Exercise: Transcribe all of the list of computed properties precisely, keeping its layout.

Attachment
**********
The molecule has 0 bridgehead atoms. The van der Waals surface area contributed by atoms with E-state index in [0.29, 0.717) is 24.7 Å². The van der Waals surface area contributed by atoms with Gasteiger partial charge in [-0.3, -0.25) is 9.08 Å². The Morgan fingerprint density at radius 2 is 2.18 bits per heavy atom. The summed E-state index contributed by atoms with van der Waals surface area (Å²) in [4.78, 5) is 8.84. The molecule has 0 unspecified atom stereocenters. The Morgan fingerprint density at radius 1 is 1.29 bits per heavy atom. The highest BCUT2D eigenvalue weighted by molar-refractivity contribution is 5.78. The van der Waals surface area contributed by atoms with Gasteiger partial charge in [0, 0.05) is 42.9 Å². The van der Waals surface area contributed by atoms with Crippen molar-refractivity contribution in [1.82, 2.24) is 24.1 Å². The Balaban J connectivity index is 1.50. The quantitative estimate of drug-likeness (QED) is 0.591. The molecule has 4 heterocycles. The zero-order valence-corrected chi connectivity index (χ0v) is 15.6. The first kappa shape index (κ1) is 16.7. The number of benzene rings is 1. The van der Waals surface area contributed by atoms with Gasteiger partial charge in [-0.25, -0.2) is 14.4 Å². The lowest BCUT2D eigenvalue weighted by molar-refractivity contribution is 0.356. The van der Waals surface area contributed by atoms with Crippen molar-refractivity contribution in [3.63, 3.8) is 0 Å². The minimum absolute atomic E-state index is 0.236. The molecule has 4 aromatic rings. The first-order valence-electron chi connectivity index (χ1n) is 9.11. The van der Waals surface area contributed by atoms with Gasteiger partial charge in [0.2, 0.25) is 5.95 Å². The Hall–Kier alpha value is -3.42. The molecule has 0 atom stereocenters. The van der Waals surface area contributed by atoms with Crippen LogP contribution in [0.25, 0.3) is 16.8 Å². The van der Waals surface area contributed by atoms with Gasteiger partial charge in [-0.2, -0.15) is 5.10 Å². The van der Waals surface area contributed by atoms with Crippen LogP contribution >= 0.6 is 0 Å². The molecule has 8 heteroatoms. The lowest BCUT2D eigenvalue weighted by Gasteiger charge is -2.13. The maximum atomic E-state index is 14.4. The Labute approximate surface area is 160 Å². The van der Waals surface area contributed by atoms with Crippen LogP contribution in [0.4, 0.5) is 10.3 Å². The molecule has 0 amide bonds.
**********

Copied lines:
The molecule has 0 bridgehead atoms. The van der Waals surface area contributed by atoms with E-state index in [0.29, 0.717) is 24.7 Å². The van der Waals surface area contributed by atoms with Gasteiger partial charge in [-0.3, -0.25) is 9.08 Å². The Morgan fingerprint density at radius 2 is 2.18 bits per heavy atom. The summed E-state index contributed by atoms with van der Waals surface area (Å²) in [4.78, 5) is 8.84. The molecule has 0 unspecified atom stereocenters. The Morgan fingerprint density at radius 1 is 1.29 bits per heavy atom. The highest BCUT2D eigenvalue weighted by molar-refractivity contribution is 5.78. The van der Waals surface area contributed by atoms with Gasteiger partial charge in [0, 0.05) is 42.9 Å². The van der Waals surface area contributed by atoms with Crippen molar-refractivity contribution in [1.82, 2.24) is 24.1 Å². The Balaban J connectivity index is 1.50. The quantitative estimate of drug-likeness (QED) is 0.591. The molecule has 4 heterocycles. The zero-order valence-corrected chi connectivity index (χ0v) is 15.6. The first kappa shape index (κ1) is 16.7. The number of benzene rings is 1. The van der Waals surface area contributed by atoms with Gasteiger partial charge in [-0.25, -0.2) is 14.4 Å². The lowest BCUT2D eigenvalue weighted by molar-refractivity contribution is 0.356. The van der Waals surface area contributed by atoms with Crippen molar-refractivity contribution in [3.63, 3.8) is 0 Å². The minimum absolute atomic E-state index is 0.236. The molecule has 4 aromatic rings. The first-order valence-electron chi connectivity index (χ1n) is 9.11. The van der Waals surface area contributed by atoms with Gasteiger partial charge in [0.2, 0.25) is 5.95 Å². The Hall–Kier alpha value is -3.42. The molecule has 0 atom stereocenters. The van der Waals surface area contributed by atoms with Crippen LogP contribution in [0.25, 0.3) is 16.8 Å². The van der Waals surface area contributed by atoms with Gasteiger partial charge in [-0.2, -0.15) is 5.10 Å². The van der Waals surface area contributed by atoms with Crippen LogP contribution >= 0.6 is 0 Å². The molecule has 8 heteroatoms. The lowest BCUT2D eigenvalue weighted by Gasteiger charge is -2.13. The maximum atomic E-state index is 14.4. The Labute approximate surface area is 160 Å². The van der Waals surface area contributed by atoms with Crippen LogP contribution in [0.4, 0.5) is 10.3 Å². The molecule has 0 amide bonds.